Woohoo! It’s here! Diabetes Blog Week!
For the next 5 days I’ll be writing on a specific topic along with other diabetes bloggers, sharing how I navigate the world of diabetes. Below is the first topic and my corresponding thoughts.
Tell us about some good things diabetes has brought into your life that you never could have expected?
The nervous system is a delicate thing, tiny fibers that crisscross the body and send signals from your brain to different key areas, telling it to move, breath, digest, feel etc. For some reason nine years ago, mine started to go haywire. Being a long time yogi I consulted my yoga books to see what the problem might be. After months of research, I reached my conclusion.
I was in the middle of a spiritual crisis.
Thinking that I was on the fast track to enlightenment wasn’t necessarily the best approach. For starters, it kept me from questioning my physical symptoms or seeking medical answers. If I had known that diabetes isn’t something you get from poor diet and lifestyle, or that it doesn’t just affect children, I would have dug deeper.
Back then there wasn’t much awareness about the signs and symptoms of diabetes. Even now when I tell people I have Latent Autoimmune Diabetes in Adults ( LADA) they scratch their heads and look at me funny.
Finding out that there was a reason for the strange jittery sensations, erratic digestion, food sensitivities, a constant sugary taste on my tongue and the feelings of exhaustion was a total relief. It’s not that I was happy to have diabetes, it’s just that my search for answers caused so much internal havoc, that having an actual diagnosis released the pressure valve.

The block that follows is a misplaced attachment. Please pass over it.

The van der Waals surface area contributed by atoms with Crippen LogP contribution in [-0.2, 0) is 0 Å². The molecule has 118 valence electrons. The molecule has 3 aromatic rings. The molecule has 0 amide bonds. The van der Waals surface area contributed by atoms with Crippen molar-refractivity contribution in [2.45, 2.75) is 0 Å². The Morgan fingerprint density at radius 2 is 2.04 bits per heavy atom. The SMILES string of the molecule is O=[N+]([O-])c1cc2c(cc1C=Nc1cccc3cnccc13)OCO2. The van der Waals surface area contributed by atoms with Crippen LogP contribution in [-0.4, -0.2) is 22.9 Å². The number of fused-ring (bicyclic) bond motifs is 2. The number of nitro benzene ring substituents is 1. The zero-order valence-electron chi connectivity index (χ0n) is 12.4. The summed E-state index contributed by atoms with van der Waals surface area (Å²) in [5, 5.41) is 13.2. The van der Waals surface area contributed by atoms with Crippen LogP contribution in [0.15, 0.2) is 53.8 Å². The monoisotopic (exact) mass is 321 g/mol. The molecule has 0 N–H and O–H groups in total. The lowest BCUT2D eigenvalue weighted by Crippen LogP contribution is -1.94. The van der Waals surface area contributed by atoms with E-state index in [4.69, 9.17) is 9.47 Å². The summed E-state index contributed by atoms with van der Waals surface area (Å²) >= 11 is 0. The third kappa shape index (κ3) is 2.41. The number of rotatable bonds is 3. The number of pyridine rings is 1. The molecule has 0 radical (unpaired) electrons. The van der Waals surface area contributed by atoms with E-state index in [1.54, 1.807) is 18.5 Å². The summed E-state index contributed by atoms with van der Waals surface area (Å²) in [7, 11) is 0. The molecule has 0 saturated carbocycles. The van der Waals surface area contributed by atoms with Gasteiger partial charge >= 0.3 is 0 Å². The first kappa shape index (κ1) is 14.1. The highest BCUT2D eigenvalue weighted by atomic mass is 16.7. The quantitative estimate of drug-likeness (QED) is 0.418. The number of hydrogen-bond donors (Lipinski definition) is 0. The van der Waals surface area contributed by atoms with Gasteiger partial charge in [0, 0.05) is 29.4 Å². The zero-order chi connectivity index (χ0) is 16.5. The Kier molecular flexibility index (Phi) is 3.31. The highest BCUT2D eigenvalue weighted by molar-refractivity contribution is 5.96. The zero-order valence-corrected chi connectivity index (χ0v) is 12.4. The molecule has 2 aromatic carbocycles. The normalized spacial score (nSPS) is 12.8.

I cried a lot those first few weeks after diagnosis. It felt so good to let go.
It’s been quite a journey since then and aside from those initial feelings of relief, I spent years trying everything I could to conquer the beast. What I’ve learned though is that you can’t ‘conquer’ diabetes. It’s not a country you can invade and call home.
Am I the proud owner of a life with diabetes? hmmm….it’s hard to put that answer into words…
What I can say is that diabetes has changed me for the better. It’s made me raw, honest and put my feet on the ground. It’s also motivated me to open up and share through my writing more about what it means to live with chronic illness and spread awareness about the disease.
Diabetes has also inspired me to be deeply grateful. I used to take life for granted. I’d wake up every morning, dive into the day and never stop and think. Wow! I’m alive.
Now, I make a concerted effort to stop, look around me, drink in the beauty of this life and remember…
Life is precious. It’s not a given.
With great respect…Rachel